Yesterday at the Angel Fair West Africa Entrepreneur Boot camp, the organising committee invited me to coordinate the proceedings. I had to MC the session, hold the timer, decide who talked, when they could start talking and when they had to stop — in effect making me most powerful person in the room.

Having been on both sides of the pitching table — believe me, I have — I have an appreciation of the things that panels are looking for and the nerves that presenters experience. One of the best things about the TechCabal Battlefield Academy was that it tremendously honed the delivery of the finalists. AFWA’s boot camp idea is the same. The entrepreneurs who will participate in the event have come in from all over West Africa. Before they get in front of the investors, they need to be ready.

With only a few hours to prepare, beating the startups into shape for their pitches on Sunday and Monday would require the administration of some tough love. Halfway into the bootcamp, AFWA co-founder, Tomi Davies announced that the entrepreneurs would have to deliver their pitches without the aid of a projector or slides.

Entrepreneurs are constantly having to communicate their idea to other parties whether it’s investors, clients or customers. A good deal of that happens via presentations. Like all standard pitch scenarios, the AFWA Lagos entrepreneurs came with decks to accompany their presentations, but as things progressed, it became obvious that the slides were getting in the way. A lot of them were using the slides as a presentation crutch for themselves rather than as a comprehension aid for their audience, and were literally tripping over themselves. The organisers first mandated that deck be no more than 3 image slides. Then they decided to “ban” slides altogether.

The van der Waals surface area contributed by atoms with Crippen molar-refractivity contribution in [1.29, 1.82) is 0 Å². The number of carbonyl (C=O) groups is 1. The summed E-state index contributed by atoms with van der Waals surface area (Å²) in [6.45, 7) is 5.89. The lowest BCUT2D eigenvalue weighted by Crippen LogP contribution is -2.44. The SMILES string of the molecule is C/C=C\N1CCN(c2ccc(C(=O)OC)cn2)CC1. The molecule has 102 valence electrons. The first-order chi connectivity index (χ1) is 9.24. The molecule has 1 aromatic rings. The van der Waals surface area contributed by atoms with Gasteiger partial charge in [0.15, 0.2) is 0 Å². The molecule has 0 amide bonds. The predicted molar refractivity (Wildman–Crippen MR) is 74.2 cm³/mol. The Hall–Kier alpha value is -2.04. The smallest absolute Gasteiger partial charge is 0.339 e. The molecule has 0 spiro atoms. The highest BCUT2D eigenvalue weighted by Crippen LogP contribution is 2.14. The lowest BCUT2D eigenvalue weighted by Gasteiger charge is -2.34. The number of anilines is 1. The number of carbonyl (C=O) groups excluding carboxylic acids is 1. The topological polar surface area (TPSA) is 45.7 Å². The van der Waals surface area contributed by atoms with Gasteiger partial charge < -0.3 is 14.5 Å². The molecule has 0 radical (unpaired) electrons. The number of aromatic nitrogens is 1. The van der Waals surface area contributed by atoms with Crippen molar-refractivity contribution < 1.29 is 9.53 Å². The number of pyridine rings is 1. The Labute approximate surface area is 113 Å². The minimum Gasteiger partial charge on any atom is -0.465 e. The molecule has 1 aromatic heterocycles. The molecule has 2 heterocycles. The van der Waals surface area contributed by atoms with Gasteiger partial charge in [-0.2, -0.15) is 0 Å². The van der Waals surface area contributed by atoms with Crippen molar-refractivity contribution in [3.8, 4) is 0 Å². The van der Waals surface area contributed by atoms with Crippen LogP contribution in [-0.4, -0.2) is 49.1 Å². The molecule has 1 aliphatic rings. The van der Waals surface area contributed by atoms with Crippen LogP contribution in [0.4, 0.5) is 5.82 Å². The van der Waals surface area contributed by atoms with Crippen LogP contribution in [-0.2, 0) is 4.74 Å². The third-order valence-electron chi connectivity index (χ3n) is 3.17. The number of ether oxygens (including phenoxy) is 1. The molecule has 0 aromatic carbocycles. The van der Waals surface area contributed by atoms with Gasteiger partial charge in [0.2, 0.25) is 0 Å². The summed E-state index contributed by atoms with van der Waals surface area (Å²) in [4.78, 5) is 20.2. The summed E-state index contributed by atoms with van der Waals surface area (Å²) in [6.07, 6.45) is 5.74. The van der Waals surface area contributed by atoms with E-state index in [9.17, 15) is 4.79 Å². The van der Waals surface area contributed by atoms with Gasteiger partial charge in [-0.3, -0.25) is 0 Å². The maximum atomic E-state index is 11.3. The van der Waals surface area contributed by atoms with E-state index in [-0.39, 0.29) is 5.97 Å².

“Only a percentage of the total number of investors who will listen to your pitch will be in the same room with you. The rest of them will be listening in via Skype and Hangouts”, Tomi Davies told the startups. “Awkward pauses occasioned by reading slides will make it hard it hard to catch and keep their attention,.talk less of impressing them”.

Once the presenters did away with the slides, the improvement was instant and marked. Their delivery became smoother, crisper and many times more efficient than in the first round. Most of the startups were able to make compelling pitches with lots of time left on the five minute clock.

Presentation theory is a broad subject, and the utility of slides is relative to the circumstance. But yesterday, I saw that having your pitch down cold and ready to go off the top of your head is absolutely essential for any entrepreneur. To use Eric Osiakwan’s analogy, you don’t get the benefit slides if you were to have a fortuitous encounter with Dangote in an elevator. You have to internalise the most concise version of the pitch. You have to become the pitch.

Suppose you did meet Dangote in an elevator what you would in fact try to do is tell a story so compelling that the man would feel obliged to invite you to a proper meeting so he can hear the proposition in detail. That will not happen unless you pique his interest first. Like Eghosa Omoigui, principal of San Francisco based EchoVC said to the entrepreneurs yesterday, the sole suppose of meeting with an investor is…to get another meeting.

That in not so many words sums up the purpose of events like Angel Fair. It’s not about raising money right there and then — that rarely happens in practice — it’s about initiating attention-arresting conversations with investors. Trying to convey all the information about your awesome idea at once would be like trying to reach third base with a romantic prospect within 5 minutes of meeting them for the first time — the odds are good that you’ll spook them and they’ll take off. Rather, entrepreneurs and investors want to carefully cultivate these relationships and peel the onion one layer after the other.

As soon as we have the definitive list, we will be sharing the names of the startups that will be pitching their businesses to investors from all over Africa and beyond at the Lagos edition of the Angel Fair. Before that, see images from the Entrepreneur bootcamp.

Bankole Oluwafemi Author

Get the best African tech newsletters in your inbox